Bedtime Stories

This short story was previously published by Sips Card back in January. I thought I would share it for my month-long Halloween creep-fest. If you’ve never visited Sips Card website, check it out. They publish fiction short stories and poetry, and they are a paying publication.

In their own words, here’s what they are all about:

Sips Card puts short fiction and poetry into local coffee shop venues around the country (and in Scotland). We are a publication run by artists, for artists. Each card contains a QR code, loaded with a short story, or set of poems, from a writer meant to last as long as a cup of coffee. The cards include the issue’s author, story title, and website/e-mail.”

Check their submission guidelines at sipscard.com/submit/ and send them one of your stories or poems. The next issue is their 2nd Anniversary.

Bedtime Stories

by Lisa Yow-Williams

Gracila rummaged through the decaying wooden trunk, growing more horrified with each discolored, aging photograph she discovered. She touched each one apprehensively and swallowed hard to hold back the revulsion that caused her stomach to spasm.

She tossed the photographs in a haphazard pile and cautiously pushed them around, mixing and churning the display of horror, fearful that touching them might contaminate her. Dust swirled heavily in the dim rays of sunlight filtering through the lone porthole in the musty attic room. She wished she had never opened the old trunk.

She wanted to look away but couldn’t. She was transfixed, mesmerized by the realization that the photos changed everything. It meant the monsters were real.

The stories were supposed to be fairy tales; bedtime stories passed down from generation to generation. Gracila’s mother told her the fables of The Extinct Ones when she was a child. She believed and they frightened her then, but she grew up. Now, strewn on the scuffed, wood floor in front of her was the proof of their existence.

Closing her eyes tightly, Gracila tried to recall one of the bedtime stories from her childhood. She could picture her mother, Thyla, sitting on the edge of the bed animatedly mimicking The Extinct Ones.

Gracila’s wide eyes would stare at her mother in awe as she curled into her favorite velvety blanket, and pulled it up to her nose. She pressed her shoulders deep into the pillow as she tried to create a cocoon of safety around her to keep the monsters away.

Thyla would start the stories with, “Many, many seasons ago The Extinct Ones invaded and ravaged our planet with pestilence and carnage…,” in an eerie, high-pitched voice and wild eyes that she reserved solely for story time. Her mother would flail her arms like a feral animal attacking.

Gracila loved the vivid stories; loved being scared. But not like this.

The sound of the creaking floorboards wrenched Gracila from her memories. Her mother stood in the attic doorway looking as if she might faint; her face pinched and pale. Her trembling hand tightly grasped the locket around her neck, causing her knuckles to turn white. Gracila glared at her mother through wet eyes, speechless, with her mouth slightly opened in disbelief.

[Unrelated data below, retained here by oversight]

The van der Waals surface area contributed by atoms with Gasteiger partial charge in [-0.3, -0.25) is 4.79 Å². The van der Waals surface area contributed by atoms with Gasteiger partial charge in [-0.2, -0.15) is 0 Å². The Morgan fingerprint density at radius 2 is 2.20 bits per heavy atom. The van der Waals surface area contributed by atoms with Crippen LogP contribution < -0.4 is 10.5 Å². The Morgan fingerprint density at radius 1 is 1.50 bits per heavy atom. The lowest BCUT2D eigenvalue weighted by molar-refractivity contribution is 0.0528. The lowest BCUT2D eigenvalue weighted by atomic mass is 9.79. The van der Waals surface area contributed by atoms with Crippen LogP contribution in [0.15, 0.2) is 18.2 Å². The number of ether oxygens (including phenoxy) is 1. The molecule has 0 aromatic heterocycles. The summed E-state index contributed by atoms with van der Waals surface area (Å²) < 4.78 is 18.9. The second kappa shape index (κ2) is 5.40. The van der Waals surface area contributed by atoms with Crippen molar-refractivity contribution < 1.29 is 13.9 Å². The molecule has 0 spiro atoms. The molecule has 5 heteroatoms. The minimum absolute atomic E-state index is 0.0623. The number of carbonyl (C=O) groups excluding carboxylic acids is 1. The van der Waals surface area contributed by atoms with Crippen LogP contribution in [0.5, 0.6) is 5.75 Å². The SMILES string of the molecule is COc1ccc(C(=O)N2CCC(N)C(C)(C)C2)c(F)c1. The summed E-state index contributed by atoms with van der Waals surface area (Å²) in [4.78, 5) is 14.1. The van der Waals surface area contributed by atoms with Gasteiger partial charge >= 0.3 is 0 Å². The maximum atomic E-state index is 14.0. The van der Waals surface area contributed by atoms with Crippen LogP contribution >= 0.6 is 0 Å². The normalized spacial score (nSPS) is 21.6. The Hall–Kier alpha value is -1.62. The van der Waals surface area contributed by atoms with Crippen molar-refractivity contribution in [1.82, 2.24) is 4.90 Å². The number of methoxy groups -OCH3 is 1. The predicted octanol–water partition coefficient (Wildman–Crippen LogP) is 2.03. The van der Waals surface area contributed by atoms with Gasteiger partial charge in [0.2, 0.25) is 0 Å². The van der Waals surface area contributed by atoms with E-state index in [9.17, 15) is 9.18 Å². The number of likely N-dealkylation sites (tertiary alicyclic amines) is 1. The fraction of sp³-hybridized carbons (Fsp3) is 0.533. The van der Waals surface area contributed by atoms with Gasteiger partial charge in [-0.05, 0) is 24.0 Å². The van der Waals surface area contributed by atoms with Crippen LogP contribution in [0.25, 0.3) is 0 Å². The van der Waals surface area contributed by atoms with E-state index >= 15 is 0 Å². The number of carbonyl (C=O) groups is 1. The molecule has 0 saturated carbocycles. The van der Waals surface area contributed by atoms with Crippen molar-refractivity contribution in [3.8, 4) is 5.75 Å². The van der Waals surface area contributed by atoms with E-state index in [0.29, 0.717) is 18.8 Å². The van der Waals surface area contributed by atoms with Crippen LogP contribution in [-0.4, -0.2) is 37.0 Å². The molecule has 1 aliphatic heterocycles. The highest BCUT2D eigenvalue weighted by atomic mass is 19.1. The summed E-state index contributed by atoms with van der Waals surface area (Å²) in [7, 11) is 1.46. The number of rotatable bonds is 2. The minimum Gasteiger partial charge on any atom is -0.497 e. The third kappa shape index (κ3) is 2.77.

“I hoped you would never know the truth. I should have destroyed the photographs, but they are a part of our history that I couldn’t bear to eradicate,” Thyla said mournfully.

“Why, Mother? How can they be real?”

“I should never have told you that those bedtime stories were fairy tales. It was a mistake, I realize now. But now that you know they’re real, we must talk,” said Thyla as she entered the attic room and knelt down on the floor next to Gracila.

“So they were real, and they did all the horrible things from the bedtime stories?” Gracila hissed as she reached down to pick up one of the photographs. She bent it and thrust it angrily at her mother. Spittle flew from her mouth and a frothy glob settled on the edge of her lower lip. Tears flooded down her blotchy, red cheeks.

Thyla gently took the photograph from Gracila’s hand and said, “Yes, and much worse. But they can no longer hurt us or anyone else. They’re dead. Our ancestors gave them the name The Extinct Ones because they could no longer bear to utter or hear their true name. Over the centuries the stories have been passed down as tales, mostly so we would never forget. We just wanted to protect the children.”

“I had no idea they were so hideous, Mother. The stories didn’t prepare me for the site of them,” Gracila said as she gazed at the photograph her mother held. “They’re disgusting animals without compassion,” she gasped.

Thyla turned the ancient photograph over and held it up to Gracila as she said, “The name we no longer utter is here on the back of this photograph.” She pointed at the name as Gracila stared at it in dismay.

Gracila took the photograph from her mother and looked closer, attempting to pronounce the name correctly, “Humans? They were called Humans? What a repulsive name.”

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